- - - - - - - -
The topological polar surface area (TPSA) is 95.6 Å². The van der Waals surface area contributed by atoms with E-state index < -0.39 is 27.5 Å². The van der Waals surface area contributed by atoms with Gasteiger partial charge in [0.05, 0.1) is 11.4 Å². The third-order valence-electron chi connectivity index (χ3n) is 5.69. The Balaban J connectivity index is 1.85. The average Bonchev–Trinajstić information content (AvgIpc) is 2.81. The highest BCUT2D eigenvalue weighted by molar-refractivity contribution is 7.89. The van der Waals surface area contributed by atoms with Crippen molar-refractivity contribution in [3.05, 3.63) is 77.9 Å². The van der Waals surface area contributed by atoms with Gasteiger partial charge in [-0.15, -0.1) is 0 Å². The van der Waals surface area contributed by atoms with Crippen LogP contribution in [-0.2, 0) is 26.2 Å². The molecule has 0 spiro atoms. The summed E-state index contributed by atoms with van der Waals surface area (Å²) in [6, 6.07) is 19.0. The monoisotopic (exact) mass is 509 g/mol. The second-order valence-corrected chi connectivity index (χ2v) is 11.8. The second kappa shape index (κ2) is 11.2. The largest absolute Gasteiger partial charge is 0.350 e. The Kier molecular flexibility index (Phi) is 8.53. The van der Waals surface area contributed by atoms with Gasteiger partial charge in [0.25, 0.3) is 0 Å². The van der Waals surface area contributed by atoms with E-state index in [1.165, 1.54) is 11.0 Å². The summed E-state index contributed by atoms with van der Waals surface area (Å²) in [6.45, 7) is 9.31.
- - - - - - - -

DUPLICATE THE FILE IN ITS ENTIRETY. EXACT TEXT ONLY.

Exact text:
The topological polar surface area (TPSA) is 95.6 Å². The van der Waals surface area contributed by atoms with E-state index < -0.39 is 27.5 Å². The van der Waals surface area contributed by atoms with Gasteiger partial charge in [0.05, 0.1) is 11.4 Å². The third-order valence-electron chi connectivity index (χ3n) is 5.69. The Balaban J connectivity index is 1.85. The average Bonchev–Trinajstić information content (AvgIpc) is 2.81. The highest BCUT2D eigenvalue weighted by molar-refractivity contribution is 7.89. The van der Waals surface area contributed by atoms with Crippen molar-refractivity contribution in [3.05, 3.63) is 77.9 Å². The van der Waals surface area contributed by atoms with Gasteiger partial charge in [-0.15, -0.1) is 0 Å². The van der Waals surface area contributed by atoms with Crippen LogP contribution in [-0.2, 0) is 26.2 Å². The molecule has 0 spiro atoms. The summed E-state index contributed by atoms with van der Waals surface area (Å²) in [6, 6.07) is 19.0. The monoisotopic (exact) mass is 509 g/mol. The second-order valence-corrected chi connectivity index (χ2v) is 11.8. The second kappa shape index (κ2) is 11.2. The largest absolute Gasteiger partial charge is 0.350 e. The Kier molecular flexibility index (Phi) is 8.53. The van der Waals surface area contributed by atoms with Gasteiger partial charge in [0.25, 0.3) is 0 Å². The van der Waals surface area contributed by atoms with E-state index in [1.165, 1.54) is 11.0 Å². The summed E-state index contributed by atoms with van der Waals surface area (Å²) in [6.45, 7) is 9.31.